Areas of Expertise


Adolescent Literacy

Reading Strategies

Strategy: Most Important Word
Bleich, David.  (1975).  Reading and Feelings:  An Introduction to Subjective Criticism. Urbana, IL:  National Council of Teachers of English.          

Overview: It is important to remember that the craft of writing is primarily a process of choosing words that will reflect the true meaning of the author's message. A good writer consistently "draws the reader in" by making the unfamiliar aspects become familiar. The Most Important Word strategy may be used throughout the reading of a selection.


  1. The teacher presents two words that are important to the story. In the beginning, these words may well be part of the title.
  2. The class brainstorms definitions of the words, and their responses are recorded on the chalkboard or an overhead.
  3. Students then scan the selection and make note where the two words are used, alone or as part of a phrase. These are then shared with the class.
  4. In small groups, the students discuss the significance of the two words or write about them.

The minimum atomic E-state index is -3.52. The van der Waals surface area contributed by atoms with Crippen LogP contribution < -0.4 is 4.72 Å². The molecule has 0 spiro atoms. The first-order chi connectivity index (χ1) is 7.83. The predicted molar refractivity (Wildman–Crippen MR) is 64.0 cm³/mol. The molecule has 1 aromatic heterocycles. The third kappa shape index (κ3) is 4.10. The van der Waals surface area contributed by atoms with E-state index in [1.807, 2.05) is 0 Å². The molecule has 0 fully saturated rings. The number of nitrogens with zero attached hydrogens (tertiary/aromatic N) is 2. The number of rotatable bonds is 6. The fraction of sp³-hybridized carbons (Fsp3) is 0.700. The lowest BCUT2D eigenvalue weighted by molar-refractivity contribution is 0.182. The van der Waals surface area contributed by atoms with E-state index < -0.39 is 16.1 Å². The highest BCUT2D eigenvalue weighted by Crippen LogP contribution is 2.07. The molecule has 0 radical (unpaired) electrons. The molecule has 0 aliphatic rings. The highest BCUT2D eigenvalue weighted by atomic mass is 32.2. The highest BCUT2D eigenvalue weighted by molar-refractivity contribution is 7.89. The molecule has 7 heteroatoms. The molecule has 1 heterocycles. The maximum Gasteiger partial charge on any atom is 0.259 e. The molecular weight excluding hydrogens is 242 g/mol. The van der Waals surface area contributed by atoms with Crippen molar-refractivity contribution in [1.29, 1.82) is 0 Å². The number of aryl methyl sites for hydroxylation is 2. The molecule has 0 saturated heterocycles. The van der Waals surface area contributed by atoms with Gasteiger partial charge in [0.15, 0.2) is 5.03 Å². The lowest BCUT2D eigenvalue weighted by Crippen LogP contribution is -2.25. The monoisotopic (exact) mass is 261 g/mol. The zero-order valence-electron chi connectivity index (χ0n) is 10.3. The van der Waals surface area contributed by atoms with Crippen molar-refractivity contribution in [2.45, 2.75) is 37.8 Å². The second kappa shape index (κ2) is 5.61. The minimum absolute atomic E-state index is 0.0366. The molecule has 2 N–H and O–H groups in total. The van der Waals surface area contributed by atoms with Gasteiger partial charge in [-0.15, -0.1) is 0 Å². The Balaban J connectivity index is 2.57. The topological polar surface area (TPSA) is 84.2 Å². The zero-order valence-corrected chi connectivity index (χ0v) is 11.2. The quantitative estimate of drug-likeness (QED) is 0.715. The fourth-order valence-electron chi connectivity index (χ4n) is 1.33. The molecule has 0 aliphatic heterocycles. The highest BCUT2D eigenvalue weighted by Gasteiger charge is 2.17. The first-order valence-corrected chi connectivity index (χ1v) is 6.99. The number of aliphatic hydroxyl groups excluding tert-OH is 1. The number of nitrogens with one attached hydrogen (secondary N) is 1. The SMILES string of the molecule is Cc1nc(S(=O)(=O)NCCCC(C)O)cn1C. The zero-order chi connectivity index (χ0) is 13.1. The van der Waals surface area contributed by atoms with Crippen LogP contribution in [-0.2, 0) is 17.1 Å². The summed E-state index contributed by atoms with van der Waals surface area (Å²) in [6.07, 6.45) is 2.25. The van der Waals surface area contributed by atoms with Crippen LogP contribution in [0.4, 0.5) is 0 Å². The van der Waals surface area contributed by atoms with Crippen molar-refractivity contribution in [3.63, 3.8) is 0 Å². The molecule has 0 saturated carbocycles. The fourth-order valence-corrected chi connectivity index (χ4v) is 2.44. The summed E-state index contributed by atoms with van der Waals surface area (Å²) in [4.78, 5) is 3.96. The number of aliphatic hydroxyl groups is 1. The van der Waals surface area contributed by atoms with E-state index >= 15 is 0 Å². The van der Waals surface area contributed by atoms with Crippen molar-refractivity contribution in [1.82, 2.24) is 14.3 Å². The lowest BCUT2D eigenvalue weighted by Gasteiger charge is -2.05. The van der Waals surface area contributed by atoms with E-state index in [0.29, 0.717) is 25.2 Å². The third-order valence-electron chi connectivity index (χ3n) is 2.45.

5. Each group is then assigned to a certain number of chapters in the novel and assigned the task to find important words and reflect on how they support the theme of the book.
  6. Each group reports back to the class with the words they found most important. These are recorded on the chalkboard or an overhead.
  7. The list is then used as the basis for an all-class discussion about the novel. This strategy will assist students in understanding an author's intent in crafting a message.


An example of Most Important Word can be found in the Kylene Beers (2003) book, When Kids Can't Read: What Teachers Can Do. Portsmouth, NH: Heinemann.

The poem "The Sacred" by Robert Coffin was read. It was decided, after a whole-class discussion, that the most important word in the poem was love. Each student was given a graphic organizer with the center circle reserved for the Most Important Word. On the upper left was a space to identify the characters. Below that, the students were instructed to write what the conflict was. In the space on the upper right, the theme of the poem was stated and below that, the setting. Finally, below the center circle, a brief summary of the plot was written. A template of this form can be found on page 325 in the book cited above.


Copyright © 2011 Learning Point Associates. All rights reserved.